In this lesson we'll see how to easily make GraphQL mutation using the Apollo useMutation hook. Same as before, we get access to any data the mutation returns, as well as loading and error states.
Instructor: [0:00] I added a View button to each one of the notes. When you click on the View button, it routes to this new URL at the top that points to specific note's ID. This message appears at the side, to tell us that we're looking at that note. This changes as we click on the different View buttons.
[0:18] Why do we change the URL? If I want to send a note to some friend, I can just send them this URL. When they open up the app, it's going to open up at that note directly.
[0:28] In terms of how this is built, in my NotesList component, I just added this View Note button component as a child of UINote. I wrapped it inside this React RouterLink component, which is the one responsible for changing the URLs at the top, so that they match the note ID that I clicked on.
[0:48] Now, in the AppLayout component, I'm displaying an EditNote right next to my NotesList stack. This EditNote component will only be shown when the URL route matches this specific format. All my EditNote component currently does is it extracts the note ID from the URL params, and then just renders this message.
[1:13] My server has a separate query that allows me to get a specific note by its ID. I'll start building this out, import the GraphQL tag, and I'll except the ID of the note as a variable to this. The exclamation mark at the end makes it a required variable. I'll query the backend for a specific note by passing it the ID that I need. From that note, I'll only need the ID and the content.
[1:44] I'll use it in my component. I'll need to pass in an ID variable, pointing it to my note ID from the URL params. I'll extract the data from the response, and then I'll return this UIEditNote component, which I had ready from before.
[2:01] This component displays whatever note I pass it in as a prop, and because my data object matches my query up here, that means that if I have data, there should be a note on it.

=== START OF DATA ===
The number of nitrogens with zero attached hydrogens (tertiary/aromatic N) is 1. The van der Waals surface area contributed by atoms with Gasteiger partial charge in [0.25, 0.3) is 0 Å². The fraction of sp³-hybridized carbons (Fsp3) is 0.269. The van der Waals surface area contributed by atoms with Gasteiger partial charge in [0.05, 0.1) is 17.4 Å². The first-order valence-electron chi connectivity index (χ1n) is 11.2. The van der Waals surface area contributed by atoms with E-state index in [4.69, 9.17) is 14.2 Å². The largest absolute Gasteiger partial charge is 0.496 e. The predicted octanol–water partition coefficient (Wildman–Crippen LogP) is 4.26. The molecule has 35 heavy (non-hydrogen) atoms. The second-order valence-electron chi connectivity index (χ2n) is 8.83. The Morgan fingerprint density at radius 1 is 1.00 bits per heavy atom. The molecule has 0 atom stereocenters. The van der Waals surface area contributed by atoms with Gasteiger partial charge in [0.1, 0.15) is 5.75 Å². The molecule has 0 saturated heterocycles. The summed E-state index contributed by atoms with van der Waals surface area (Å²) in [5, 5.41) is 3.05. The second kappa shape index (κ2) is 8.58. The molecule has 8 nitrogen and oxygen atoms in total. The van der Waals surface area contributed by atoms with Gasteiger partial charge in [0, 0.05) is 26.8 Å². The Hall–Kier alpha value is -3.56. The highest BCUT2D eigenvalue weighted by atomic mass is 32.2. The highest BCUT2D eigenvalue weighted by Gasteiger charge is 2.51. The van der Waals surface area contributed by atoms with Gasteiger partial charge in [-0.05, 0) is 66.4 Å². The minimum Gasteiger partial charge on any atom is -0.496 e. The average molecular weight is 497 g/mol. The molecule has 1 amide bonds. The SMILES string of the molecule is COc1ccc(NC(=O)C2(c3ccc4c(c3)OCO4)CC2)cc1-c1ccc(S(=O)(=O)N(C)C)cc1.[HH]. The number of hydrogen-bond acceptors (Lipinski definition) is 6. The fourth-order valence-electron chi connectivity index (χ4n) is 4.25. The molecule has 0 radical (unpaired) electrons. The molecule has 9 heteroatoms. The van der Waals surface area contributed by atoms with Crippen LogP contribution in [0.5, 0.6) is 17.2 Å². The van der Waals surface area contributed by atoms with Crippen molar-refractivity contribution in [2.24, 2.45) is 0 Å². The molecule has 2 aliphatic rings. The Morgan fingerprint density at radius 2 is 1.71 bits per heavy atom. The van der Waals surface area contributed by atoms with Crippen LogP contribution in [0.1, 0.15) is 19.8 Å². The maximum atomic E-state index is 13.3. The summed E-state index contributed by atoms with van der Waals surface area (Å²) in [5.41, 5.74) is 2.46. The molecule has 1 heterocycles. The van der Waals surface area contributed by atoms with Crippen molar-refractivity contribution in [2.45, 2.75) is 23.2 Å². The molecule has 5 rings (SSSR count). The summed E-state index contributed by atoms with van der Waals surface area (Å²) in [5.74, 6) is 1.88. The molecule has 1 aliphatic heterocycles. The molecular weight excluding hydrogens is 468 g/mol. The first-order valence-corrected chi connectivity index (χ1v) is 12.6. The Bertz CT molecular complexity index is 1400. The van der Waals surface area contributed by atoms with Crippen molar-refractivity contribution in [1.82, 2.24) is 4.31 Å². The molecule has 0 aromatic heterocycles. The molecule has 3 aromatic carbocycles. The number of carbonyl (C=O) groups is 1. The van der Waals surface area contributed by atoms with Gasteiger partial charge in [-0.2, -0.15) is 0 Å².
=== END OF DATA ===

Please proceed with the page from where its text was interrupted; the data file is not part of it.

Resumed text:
[2:13] Back in my browser, if I click between notes now, I get the note's full text displayed here. If I refresh the page, and I slow down the network and I click on some of the nodes, we're currently not handling Clothing states, but we can see that it takes a while for the note to load and display.
[2:32] Once I load a few, I can then click back through them, and they're just going to load instantly, even though I'm on a really slow network. Apollo's cache works with this scenario as well. The reason we built this whole component is so we can edit a note, and then save whatever content we have in this box, back to the server.
[2:52] Let me add the useMutation hook this time so we can persist changes to the data. I'll import it from Apollo Client up here. Then, I'll start writing my mutation inline. I'll call my mutation updateNote. I'll need to give it the ID of the note I'm updating, and the new content.
[3:11] Then, I'll fire off the updateNote mutation, which my server accepts, by passing it again the ID and the content from my variables.
[3:21] Similar to the useState React hook, this gives me back an array on which I can destructure the updateNote function. This is a function that, when called, it's going to invoke my mutation. My EditNote component has an onSave prop that gets called whenever I press the Save button.
[3:39] I'll pass it a callback that will be invoked with the new content of my note. I'll call my update function, which will accept some options. Here's where I can pass any variables I want to my mutation. I'll pass it my note ID and the new content. These variables in here need to match the ones I defined in my query up here.
[4:00] Back in my browser, if I make an edit and press Save, I'll get some errors. I can see my retry logic kicking in and retrying a few times. If I look at the problem, it's saying, "Field updateNote must have a sub-selection of fields."
[4:19] Interesting. Mutations can actually return stuff, same as queries. That error is telling me that I need to tell GraphQL what to return from this mutation. One of the fields I can return is whether it was successful or not. I'll make the edit again, press Save, and this time it looks successful.
[4:38] If we look at the request, I can see it gets passed my new content and the note ID as variables. It responds with some data that contains the name of my mutation and my successful status. If I refresh the page, I can see the edit stays on there, and it's also reflected here. It worked.
[4:57] When doing mutations, I also get an optional object in here that gives us data, loading and error states. We can, of course, put all three of them to good use. In this case, let's quickly just try out the loading, which I'll send to the isSaving prop of our EditNote component. If I now slow down the network, I make another edit and I press Save, I'm now handling loading states.